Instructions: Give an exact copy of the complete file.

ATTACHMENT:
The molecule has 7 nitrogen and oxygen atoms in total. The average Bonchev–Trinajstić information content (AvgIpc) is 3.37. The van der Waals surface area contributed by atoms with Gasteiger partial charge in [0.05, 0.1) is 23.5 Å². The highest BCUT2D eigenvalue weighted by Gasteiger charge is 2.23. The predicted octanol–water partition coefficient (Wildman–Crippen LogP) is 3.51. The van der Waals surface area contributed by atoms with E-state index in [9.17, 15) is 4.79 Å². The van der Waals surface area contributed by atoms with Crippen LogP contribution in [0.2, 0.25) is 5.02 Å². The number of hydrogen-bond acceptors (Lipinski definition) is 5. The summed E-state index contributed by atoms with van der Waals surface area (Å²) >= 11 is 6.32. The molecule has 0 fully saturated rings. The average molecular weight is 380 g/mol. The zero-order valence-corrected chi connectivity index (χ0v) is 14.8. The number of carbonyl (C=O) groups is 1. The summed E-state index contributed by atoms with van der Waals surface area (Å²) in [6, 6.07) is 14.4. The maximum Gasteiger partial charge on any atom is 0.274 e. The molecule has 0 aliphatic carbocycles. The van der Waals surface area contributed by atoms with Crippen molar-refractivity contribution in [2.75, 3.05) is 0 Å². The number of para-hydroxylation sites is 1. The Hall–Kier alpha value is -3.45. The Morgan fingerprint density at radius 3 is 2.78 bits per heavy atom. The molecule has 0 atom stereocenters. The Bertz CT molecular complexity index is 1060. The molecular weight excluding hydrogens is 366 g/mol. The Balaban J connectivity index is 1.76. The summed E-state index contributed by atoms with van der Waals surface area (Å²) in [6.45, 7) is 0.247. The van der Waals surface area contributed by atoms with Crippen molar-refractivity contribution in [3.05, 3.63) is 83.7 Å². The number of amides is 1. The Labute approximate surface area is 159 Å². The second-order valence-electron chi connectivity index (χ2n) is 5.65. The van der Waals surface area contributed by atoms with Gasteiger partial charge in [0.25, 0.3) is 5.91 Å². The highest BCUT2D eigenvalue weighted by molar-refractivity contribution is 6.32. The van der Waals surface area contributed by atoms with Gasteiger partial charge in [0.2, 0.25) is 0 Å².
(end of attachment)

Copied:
The molecule has 7 nitrogen and oxygen atoms in total. The average Bonchev–Trinajstić information content (AvgIpc) is 3.37. The van der Waals surface area contributed by atoms with Gasteiger partial charge in [0.05, 0.1) is 23.5 Å². The highest BCUT2D eigenvalue weighted by Gasteiger charge is 2.23. The predicted octanol–water partition coefficient (Wildman–Crippen LogP) is 3.51. The van der Waals surface area contributed by atoms with E-state index in [9.17, 15) is 4.79 Å². The van der Waals surface area contributed by atoms with Crippen LogP contribution in [0.2, 0.25) is 5.02 Å². The number of hydrogen-bond acceptors (Lipinski definition) is 5. The summed E-state index contributed by atoms with van der Waals surface area (Å²) >= 11 is 6.32. The molecule has 0 fully saturated rings. The average molecular weight is 380 g/mol. The zero-order valence-corrected chi connectivity index (χ0v) is 14.8. The number of carbonyl (C=O) groups is 1. The summed E-state index contributed by atoms with van der Waals surface area (Å²) in [6, 6.07) is 14.4. The maximum Gasteiger partial charge on any atom is 0.274 e. The molecule has 0 aliphatic carbocycles. The van der Waals surface area contributed by atoms with Crippen molar-refractivity contribution in [2.75, 3.05) is 0 Å². The number of para-hydroxylation sites is 1. The Hall–Kier alpha value is -3.45. The Morgan fingerprint density at radius 3 is 2.78 bits per heavy atom. The molecule has 0 atom stereocenters. The Bertz CT molecular complexity index is 1060. The molecular weight excluding hydrogens is 366 g/mol. The Balaban J connectivity index is 1.76. The summed E-state index contributed by atoms with van der Waals surface area (Å²) in [6.45, 7) is 0.247. The van der Waals surface area contributed by atoms with Crippen molar-refractivity contribution in [3.05, 3.63) is 83.7 Å². The number of amides is 1. The Labute approximate surface area is 159 Å². The second-order valence-electron chi connectivity index (χ2n) is 5.65. The van der Waals surface area contributed by atoms with Gasteiger partial charge in [0.25, 0.3) is 5.91 Å². The highest BCUT2D eigenvalue weighted by molar-refractivity contribution is 6.32. The van der Waals surface area contributed by atoms with Gasteiger partial charge in [0.2, 0.25) is 0 Å².